Watch out for confusion:
Obtaining a pseudo-random float using the built-in random_float/0 function
?- X is random_float(). X = 0.9494465703010132. % or ?- X is random_float. X = 0.8947004522094781.
Obtaining a pseudo-random integer using the built-in random/1 FUNCTION
" random/1 called in an arithmetic function context "
?- X is random(0xFFFF). X = 48881.
" random/1 called in a predicate context "
This actually just calls random_float/0:
?- random(X). X = 0.03479878770414104.
You also have other nice predicates like:
?- random_between(5,100,X). X = 46. % same as ?- random(5,100,X). X = 23. % also works with floats: ?- random(0.5,0.8,X). X = 0.7333403405858778.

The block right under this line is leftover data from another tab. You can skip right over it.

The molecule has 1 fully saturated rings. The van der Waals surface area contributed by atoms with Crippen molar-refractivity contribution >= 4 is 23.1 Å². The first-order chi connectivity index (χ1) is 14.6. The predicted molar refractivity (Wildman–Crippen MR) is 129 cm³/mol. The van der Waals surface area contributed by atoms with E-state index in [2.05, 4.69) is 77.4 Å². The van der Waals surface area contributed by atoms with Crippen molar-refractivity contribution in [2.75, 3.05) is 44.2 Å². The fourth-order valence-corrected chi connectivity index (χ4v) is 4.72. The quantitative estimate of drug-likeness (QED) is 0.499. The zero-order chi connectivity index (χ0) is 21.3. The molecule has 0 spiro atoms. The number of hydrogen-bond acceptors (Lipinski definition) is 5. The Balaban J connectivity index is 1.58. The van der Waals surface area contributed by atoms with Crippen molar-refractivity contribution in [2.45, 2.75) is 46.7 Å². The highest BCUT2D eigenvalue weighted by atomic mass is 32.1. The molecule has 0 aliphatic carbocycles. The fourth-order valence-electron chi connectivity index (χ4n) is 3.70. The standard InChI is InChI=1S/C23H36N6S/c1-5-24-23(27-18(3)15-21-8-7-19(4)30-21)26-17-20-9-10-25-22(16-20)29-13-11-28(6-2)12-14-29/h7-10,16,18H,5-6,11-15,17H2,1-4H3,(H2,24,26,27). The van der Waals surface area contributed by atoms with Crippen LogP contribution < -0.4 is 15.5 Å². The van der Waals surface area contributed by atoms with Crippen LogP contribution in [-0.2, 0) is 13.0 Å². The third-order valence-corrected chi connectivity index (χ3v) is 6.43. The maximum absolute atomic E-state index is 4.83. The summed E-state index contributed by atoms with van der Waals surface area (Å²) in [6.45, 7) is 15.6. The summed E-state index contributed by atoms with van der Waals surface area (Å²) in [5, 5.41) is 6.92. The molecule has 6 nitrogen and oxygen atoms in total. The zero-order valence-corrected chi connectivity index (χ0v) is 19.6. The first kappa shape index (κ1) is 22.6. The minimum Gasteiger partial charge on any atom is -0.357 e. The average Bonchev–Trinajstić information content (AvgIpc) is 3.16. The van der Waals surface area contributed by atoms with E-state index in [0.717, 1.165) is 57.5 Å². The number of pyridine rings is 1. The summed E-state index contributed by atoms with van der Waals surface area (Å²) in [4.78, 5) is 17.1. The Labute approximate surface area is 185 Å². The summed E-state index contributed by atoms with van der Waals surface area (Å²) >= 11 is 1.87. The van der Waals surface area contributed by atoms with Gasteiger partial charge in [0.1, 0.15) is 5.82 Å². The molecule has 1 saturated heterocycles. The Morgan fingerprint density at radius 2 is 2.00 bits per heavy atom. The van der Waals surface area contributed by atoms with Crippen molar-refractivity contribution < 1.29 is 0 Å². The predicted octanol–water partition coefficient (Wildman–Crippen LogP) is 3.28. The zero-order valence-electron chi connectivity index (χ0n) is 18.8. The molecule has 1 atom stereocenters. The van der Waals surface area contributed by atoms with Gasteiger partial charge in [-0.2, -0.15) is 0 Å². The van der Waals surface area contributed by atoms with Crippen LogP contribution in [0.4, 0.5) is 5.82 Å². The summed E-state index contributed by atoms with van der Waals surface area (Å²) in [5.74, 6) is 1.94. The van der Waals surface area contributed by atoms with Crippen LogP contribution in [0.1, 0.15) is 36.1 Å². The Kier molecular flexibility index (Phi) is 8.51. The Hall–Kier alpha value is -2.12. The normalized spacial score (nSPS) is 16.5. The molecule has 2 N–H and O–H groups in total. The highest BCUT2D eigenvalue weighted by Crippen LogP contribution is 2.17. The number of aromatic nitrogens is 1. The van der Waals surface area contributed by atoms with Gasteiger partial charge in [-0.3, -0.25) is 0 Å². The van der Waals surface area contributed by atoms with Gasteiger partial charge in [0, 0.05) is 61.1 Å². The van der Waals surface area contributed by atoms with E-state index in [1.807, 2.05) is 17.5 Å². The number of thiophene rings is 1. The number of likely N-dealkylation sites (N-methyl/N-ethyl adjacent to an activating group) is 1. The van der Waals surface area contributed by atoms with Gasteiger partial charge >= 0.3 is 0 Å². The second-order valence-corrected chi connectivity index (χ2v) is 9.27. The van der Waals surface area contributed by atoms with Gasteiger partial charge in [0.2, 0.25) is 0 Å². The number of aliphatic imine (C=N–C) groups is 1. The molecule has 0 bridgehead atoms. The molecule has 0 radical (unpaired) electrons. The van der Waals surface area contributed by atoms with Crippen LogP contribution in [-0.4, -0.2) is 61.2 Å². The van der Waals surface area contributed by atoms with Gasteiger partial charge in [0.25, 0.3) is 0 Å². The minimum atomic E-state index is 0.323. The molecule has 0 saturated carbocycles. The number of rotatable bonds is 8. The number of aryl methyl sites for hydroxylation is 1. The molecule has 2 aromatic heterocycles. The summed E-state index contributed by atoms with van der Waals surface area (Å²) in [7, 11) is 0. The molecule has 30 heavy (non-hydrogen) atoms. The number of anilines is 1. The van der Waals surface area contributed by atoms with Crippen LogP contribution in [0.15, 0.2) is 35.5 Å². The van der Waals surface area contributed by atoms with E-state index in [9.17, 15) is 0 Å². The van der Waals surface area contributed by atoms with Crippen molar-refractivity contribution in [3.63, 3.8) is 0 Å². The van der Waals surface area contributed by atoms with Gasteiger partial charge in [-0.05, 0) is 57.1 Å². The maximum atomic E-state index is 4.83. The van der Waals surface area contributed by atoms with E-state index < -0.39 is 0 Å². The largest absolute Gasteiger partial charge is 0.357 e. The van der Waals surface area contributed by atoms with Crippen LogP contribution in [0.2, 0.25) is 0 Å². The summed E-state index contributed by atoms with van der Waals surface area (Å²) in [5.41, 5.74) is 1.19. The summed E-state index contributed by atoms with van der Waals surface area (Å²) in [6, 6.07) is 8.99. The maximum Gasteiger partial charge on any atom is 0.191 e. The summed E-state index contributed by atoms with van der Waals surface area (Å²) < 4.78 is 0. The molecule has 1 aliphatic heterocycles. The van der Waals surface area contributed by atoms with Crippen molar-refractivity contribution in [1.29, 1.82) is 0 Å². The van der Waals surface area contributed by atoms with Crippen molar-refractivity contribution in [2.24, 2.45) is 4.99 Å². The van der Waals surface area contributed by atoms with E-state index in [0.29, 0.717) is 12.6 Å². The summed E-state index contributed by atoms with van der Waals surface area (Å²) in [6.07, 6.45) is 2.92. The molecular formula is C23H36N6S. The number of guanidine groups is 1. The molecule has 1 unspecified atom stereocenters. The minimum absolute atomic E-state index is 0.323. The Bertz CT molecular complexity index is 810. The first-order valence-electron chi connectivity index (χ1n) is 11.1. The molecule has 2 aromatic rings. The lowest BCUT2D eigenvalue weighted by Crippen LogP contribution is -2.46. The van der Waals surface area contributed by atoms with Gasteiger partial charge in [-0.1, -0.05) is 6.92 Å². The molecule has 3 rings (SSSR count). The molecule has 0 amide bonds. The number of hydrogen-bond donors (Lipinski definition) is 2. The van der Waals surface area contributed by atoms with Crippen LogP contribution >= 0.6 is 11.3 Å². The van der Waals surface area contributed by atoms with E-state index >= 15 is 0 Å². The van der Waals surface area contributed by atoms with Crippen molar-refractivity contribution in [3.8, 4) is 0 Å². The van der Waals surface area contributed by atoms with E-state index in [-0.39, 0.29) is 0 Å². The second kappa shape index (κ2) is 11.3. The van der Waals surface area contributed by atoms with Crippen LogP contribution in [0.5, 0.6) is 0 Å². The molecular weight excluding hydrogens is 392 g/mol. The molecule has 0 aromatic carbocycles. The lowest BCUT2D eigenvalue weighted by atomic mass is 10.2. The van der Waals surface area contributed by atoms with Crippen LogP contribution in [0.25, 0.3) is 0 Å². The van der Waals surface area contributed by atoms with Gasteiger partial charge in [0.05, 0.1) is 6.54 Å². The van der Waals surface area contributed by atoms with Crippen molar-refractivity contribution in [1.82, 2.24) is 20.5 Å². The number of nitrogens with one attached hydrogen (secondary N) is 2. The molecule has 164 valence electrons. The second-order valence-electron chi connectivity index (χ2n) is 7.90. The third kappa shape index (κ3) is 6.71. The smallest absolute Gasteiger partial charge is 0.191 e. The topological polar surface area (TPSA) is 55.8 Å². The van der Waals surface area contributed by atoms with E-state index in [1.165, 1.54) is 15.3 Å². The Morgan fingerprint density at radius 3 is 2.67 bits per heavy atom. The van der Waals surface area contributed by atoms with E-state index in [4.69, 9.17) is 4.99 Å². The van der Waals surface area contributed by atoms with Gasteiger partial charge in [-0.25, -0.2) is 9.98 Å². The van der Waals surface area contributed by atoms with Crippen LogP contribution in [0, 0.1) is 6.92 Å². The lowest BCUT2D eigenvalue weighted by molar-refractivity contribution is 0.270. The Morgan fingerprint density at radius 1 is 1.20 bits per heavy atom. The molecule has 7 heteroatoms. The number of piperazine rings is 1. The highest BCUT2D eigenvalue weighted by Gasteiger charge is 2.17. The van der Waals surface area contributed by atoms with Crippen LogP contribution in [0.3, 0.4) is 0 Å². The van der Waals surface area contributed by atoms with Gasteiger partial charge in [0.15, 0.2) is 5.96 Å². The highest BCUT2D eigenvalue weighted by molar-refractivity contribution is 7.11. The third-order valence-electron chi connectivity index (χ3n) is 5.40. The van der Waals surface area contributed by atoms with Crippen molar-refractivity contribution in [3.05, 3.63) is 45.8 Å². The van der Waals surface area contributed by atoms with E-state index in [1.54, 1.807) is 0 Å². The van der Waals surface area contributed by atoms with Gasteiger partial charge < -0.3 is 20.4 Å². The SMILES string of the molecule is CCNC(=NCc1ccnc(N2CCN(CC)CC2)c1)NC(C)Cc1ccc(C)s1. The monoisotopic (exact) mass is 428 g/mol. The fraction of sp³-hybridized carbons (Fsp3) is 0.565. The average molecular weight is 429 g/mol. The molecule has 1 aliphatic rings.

?- (maybe -> write("heads"); write("tails")).
There is random_member/0, nice for raffles:
?- random_member(X,[1,2,3,4,5,6]). X = 2.
As said, for better (but still pseudo-random) numbers, use:
?- crypto_n_random_bytes(5,Bytes). Bytes = [222, 115, 198, 244, 228].
The appropriate OpenSSL man page for that would be (I think), "man RAND_bytes":
Still need more bytes?
On Unix you may also directly get your bytes from the files /dev/random (blocks waiting for randomness from system activity) and /dev/urandom (does not block but emits pseudo-random bytes if there is not enough randomness from system activity)
Extreme alternative & programming fun: Use the HTTP connector to get your random bytes from Internet paid services such as https://api.random.org/json-rpc/2